The sex variable was a significant predictor, with the odds of awareness were higher for males participants. Females are considered to be more active users of the health system compared to males22. Race was also a significant predictor of awareness of the NHI, with White and Indian participants having higher odds of awareness on the NHI than Black participants, even though most users of the public health system and population in South Africa are Black citizens7. Much like the male participants, this indicates that White and Indian participants had access to information about the NHI, the sources of information that has influenced this result, are not known since the study did not have a follow-up question on sources of information.
It is an interesting finding that unemployed participants were 3 times less likely to be aware of the NHI than retired participants. The NHI would benefit and be of interest to both categories. The retired participants may need to use the system more than unemployed participants of working age because of their age and chronic illness. However, unemployed participants would need to access the public health system as well because they do not have an alternative for health care. Unemployed and Black participants should be aware of the NHI, given their reliance of the public health system7.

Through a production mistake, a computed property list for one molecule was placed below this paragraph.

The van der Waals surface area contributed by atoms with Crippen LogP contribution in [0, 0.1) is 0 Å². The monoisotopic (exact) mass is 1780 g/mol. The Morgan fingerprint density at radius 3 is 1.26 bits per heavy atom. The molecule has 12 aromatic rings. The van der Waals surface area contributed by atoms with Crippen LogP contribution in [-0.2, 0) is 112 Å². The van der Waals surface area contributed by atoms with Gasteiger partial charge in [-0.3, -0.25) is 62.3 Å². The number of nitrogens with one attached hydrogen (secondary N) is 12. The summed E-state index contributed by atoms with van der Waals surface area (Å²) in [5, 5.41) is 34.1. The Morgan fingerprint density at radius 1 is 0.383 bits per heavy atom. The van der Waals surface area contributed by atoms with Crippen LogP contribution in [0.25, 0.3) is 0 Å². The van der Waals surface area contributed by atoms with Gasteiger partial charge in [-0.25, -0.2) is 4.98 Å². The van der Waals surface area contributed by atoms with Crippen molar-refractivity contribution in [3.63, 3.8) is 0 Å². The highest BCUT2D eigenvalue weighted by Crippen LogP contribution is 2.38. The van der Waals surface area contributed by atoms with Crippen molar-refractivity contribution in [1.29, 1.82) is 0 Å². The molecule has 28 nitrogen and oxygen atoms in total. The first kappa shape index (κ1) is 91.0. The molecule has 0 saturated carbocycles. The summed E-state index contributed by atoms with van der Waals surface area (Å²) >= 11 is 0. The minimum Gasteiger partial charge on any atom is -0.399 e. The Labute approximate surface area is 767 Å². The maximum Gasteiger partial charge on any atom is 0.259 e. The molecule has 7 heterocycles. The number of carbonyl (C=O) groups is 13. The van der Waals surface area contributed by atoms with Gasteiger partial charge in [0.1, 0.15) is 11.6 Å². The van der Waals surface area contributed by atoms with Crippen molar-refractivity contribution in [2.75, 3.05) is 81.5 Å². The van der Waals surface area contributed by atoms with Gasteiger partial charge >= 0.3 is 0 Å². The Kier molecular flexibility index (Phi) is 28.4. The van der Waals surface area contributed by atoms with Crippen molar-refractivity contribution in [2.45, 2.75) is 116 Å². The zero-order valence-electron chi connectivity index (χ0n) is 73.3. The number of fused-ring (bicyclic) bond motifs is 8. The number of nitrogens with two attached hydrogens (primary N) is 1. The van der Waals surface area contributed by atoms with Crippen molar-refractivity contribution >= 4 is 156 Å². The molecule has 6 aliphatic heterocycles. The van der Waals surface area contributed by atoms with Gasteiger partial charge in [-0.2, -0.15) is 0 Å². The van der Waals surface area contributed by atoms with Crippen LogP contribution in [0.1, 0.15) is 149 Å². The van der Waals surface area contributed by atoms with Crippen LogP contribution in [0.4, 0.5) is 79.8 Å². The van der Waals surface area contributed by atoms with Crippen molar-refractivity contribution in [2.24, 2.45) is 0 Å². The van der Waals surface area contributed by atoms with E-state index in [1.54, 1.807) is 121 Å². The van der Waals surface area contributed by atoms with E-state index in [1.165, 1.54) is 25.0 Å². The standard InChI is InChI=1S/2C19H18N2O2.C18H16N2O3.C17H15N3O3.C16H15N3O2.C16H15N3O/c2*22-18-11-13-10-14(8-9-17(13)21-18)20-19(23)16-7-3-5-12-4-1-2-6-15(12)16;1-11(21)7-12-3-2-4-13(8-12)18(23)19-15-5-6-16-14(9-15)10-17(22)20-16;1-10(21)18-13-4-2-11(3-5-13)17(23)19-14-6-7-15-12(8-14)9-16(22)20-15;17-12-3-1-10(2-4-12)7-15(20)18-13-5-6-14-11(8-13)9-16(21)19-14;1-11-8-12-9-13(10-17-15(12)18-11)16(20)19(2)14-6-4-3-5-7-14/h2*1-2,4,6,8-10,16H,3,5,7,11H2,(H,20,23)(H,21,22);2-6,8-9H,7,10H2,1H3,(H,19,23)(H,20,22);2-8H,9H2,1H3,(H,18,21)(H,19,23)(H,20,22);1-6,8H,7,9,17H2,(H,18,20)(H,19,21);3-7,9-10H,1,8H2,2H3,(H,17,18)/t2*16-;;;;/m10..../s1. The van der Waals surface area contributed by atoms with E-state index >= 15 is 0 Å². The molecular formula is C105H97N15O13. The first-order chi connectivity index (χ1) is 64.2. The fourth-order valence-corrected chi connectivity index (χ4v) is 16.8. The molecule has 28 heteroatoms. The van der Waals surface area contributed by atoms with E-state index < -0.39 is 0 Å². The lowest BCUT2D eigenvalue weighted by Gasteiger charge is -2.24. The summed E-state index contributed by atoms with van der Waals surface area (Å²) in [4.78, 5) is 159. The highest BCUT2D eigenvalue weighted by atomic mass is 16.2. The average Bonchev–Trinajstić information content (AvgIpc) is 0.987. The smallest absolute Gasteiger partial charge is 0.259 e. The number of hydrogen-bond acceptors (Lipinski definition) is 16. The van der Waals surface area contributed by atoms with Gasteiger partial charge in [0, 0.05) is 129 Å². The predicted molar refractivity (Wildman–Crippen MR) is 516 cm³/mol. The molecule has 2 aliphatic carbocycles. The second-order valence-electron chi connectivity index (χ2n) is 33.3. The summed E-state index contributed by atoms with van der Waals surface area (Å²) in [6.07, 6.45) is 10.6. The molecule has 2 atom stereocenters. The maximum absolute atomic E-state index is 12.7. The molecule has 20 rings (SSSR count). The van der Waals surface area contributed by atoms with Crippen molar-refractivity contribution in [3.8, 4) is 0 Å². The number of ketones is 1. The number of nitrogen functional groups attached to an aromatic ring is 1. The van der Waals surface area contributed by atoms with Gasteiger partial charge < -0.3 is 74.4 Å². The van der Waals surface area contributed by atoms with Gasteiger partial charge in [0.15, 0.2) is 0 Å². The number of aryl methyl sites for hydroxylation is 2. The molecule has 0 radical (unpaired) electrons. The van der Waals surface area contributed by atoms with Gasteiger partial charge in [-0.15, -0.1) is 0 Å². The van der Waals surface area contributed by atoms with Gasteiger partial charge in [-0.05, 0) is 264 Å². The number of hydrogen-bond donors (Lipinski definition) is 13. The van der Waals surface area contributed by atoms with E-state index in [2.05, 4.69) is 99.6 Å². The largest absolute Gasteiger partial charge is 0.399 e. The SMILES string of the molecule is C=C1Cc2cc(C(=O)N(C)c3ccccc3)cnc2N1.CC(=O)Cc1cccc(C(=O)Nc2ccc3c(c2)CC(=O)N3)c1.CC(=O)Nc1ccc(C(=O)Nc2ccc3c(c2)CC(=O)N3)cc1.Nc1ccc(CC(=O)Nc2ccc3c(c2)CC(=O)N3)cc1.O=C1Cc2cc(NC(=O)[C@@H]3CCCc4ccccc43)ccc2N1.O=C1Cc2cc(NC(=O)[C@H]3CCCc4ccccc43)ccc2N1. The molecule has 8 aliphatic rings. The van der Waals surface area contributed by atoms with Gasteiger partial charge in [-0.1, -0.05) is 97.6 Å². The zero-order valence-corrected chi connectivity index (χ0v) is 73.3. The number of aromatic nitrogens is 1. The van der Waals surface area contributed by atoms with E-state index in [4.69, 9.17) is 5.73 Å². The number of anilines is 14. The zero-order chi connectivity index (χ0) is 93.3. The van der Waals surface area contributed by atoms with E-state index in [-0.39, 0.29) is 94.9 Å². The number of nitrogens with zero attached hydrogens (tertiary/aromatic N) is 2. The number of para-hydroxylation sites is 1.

Education is identified as a domain of public health action and promotes health equity23. Education plays an important role in the levels of awareness of the NHI, with the odds of awareness of those who had tertiary education being more than those who had primary education only. The odds of awareness of those with tertiary education compared to primary education were the highest in the multivariate analysis, even though not statistically significant. Literature has shown that there is a directly proportional relationship between education level and awareness. The higher the education level, the more likely citizens are to have access to information and therefore have the ability to be involved in policy discussions23–25. A similar study on the awareness, knowledge and perceptions on the NHI found that the levels of support of the NHI were associated with the level of education, with higher education levels being associated with increased levels of awareness and support for the NHI26. The education level results in the present study are limited by the sample size, and further research could be pursued to study the relationship education level of patients and the awareness on the NHI.
This study is not generalizable to all patients, because of the potential bias of the sampling methodology of convenience sampling. The follow-up clinics were chosen specifically because patients who continuously use the health facility’s follow-up clinics ought be aware of any developments in the health system over time. Three clinics were chosen instead of one, to allow spread of the participant pool, given the sampling methodology. In addition, language was a limitation because the researcher who conducted the interviews was only fluent in English, isiXhosa and isiZulu and the questionnaire was not officially translated into isiZulu and isiXhosa. .